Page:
It comes from Nobel Prize-winning economist Sir Angus Deaton, who is leading a five-year review into UK inequality by the Institute for Fiscal Studies. As it was launched he told the paper that Britain needed to "inoculate itself" from "the horrors" of inequality prevalent in America.

According to the Financial Times, which also gives the warning prominent coverage, Sir Angus believes that may mean changing the rules of corporate governance that favour shareholders over workers.

The Sun's front page, like many of the tabloids, provides more detail on the death that led to ITV's Jeremy Kyle Show being taken off air.

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Under the headline "Overdose after Kyle lie test", it says that 63-year-old Steve Dymond was found dead days after taking and failing a lie detector test – a regular feature of the show – in a bid to prove he had been faithful to his partner.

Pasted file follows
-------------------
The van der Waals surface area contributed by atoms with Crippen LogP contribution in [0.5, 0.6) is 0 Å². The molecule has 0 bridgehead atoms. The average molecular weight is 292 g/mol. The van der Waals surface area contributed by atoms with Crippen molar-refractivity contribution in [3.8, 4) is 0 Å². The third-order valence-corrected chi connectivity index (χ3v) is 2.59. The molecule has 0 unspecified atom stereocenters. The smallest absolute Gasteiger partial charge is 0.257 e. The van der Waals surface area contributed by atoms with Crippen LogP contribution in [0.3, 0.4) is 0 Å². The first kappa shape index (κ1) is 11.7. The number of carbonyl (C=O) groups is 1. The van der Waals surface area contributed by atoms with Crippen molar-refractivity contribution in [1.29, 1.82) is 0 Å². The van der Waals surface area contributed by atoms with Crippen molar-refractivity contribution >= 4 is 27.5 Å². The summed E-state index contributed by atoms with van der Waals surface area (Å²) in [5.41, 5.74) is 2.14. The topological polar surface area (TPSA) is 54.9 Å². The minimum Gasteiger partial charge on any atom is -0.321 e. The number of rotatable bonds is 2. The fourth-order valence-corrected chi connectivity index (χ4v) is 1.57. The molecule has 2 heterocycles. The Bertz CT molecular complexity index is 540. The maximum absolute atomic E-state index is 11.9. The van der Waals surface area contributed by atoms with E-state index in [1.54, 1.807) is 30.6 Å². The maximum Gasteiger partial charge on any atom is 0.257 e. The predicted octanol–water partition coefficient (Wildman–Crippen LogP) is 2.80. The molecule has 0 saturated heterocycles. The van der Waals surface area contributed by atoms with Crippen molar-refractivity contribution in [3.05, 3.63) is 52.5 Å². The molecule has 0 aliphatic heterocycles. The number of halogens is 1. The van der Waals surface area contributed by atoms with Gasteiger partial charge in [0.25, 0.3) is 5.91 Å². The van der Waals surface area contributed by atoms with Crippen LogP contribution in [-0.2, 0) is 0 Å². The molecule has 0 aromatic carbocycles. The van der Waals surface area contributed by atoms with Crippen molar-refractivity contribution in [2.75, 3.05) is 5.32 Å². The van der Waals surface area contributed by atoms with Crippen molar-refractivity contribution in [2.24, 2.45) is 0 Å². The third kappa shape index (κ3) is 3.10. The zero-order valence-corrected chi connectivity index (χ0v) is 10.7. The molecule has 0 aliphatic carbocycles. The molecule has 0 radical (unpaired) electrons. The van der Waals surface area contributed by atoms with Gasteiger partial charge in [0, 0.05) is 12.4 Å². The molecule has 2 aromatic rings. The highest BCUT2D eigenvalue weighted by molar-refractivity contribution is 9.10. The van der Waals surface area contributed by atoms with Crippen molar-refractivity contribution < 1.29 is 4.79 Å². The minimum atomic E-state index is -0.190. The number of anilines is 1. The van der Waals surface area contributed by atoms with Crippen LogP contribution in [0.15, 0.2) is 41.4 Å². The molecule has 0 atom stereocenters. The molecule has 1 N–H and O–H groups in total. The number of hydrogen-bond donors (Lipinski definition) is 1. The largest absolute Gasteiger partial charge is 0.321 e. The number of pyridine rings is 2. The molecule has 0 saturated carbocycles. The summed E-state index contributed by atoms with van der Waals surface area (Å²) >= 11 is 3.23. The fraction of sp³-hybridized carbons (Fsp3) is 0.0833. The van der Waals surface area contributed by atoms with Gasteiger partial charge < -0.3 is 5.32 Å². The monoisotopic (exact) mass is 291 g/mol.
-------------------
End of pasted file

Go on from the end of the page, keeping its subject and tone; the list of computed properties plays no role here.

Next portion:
The Daily Mail reports Mr Dymond had been left "devastated".

The Daily Express quotes ITV insiders insisting that the Kyle show had "very robust" duty of care processes – despite the death being the second involving a participant this year.

Tory leadership

Jeremy Hunt was "showing some ankle", according to the Spectator, with his pitch to increase the defence budget at the Lord Mayor's Banquet.

Commentator Katy Balls, who coined the Austen-esque headline, says the foreign secretary's departure from his own brief to call for more defence spending is a not-so-coy bid for party popularity ahead of the now-inevitable leadership race.

Government departments, she notes, were not given advance notice of the speech content – a discourtesy that she says risks irking rather than winning over party colleagues.